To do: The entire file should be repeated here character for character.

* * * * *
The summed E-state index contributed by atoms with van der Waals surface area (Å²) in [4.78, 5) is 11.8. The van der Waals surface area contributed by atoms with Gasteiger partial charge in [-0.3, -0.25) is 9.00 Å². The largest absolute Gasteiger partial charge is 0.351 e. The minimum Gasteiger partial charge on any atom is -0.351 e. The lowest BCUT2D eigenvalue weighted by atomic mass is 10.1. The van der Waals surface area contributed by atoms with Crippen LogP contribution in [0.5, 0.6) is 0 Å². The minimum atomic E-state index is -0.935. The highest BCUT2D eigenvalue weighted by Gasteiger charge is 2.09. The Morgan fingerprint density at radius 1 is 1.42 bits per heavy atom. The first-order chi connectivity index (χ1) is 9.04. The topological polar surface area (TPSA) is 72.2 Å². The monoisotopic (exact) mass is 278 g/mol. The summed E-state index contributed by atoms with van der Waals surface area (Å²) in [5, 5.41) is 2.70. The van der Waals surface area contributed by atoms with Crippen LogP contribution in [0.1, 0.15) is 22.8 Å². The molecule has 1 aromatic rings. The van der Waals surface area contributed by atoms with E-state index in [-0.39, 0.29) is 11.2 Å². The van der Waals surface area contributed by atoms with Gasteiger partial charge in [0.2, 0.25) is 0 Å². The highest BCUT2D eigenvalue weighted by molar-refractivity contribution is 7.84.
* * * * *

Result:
The summed E-state index contributed by atoms with van der Waals surface area (Å²) in [4.78, 5) is 11.8. The van der Waals surface area contributed by atoms with Gasteiger partial charge in [-0.3, -0.25) is 9.00 Å². The largest absolute Gasteiger partial charge is 0.351 e. The minimum Gasteiger partial charge on any atom is -0.351 e. The lowest BCUT2D eigenvalue weighted by atomic mass is 10.1. The van der Waals surface area contributed by atoms with Crippen LogP contribution in [0.5, 0.6) is 0 Å². The minimum atomic E-state index is -0.935. The highest BCUT2D eigenvalue weighted by Gasteiger charge is 2.09. The Morgan fingerprint density at radius 1 is 1.42 bits per heavy atom. The first-order chi connectivity index (χ1) is 9.04. The topological polar surface area (TPSA) is 72.2 Å². The monoisotopic (exact) mass is 278 g/mol. The summed E-state index contributed by atoms with van der Waals surface area (Å²) in [5, 5.41) is 2.70. The van der Waals surface area contributed by atoms with Crippen LogP contribution in [0.1, 0.15) is 22.8 Å². The molecule has 1 aromatic rings. The van der Waals surface area contributed by atoms with E-state index in [-0.39, 0.29) is 11.2 Å². The van der Waals surface area contributed by atoms with Gasteiger partial charge in [0.2, 0.25) is 0 Å². The highest BCUT2D eigenvalue weighted by molar-refractivity contribution is 7.84.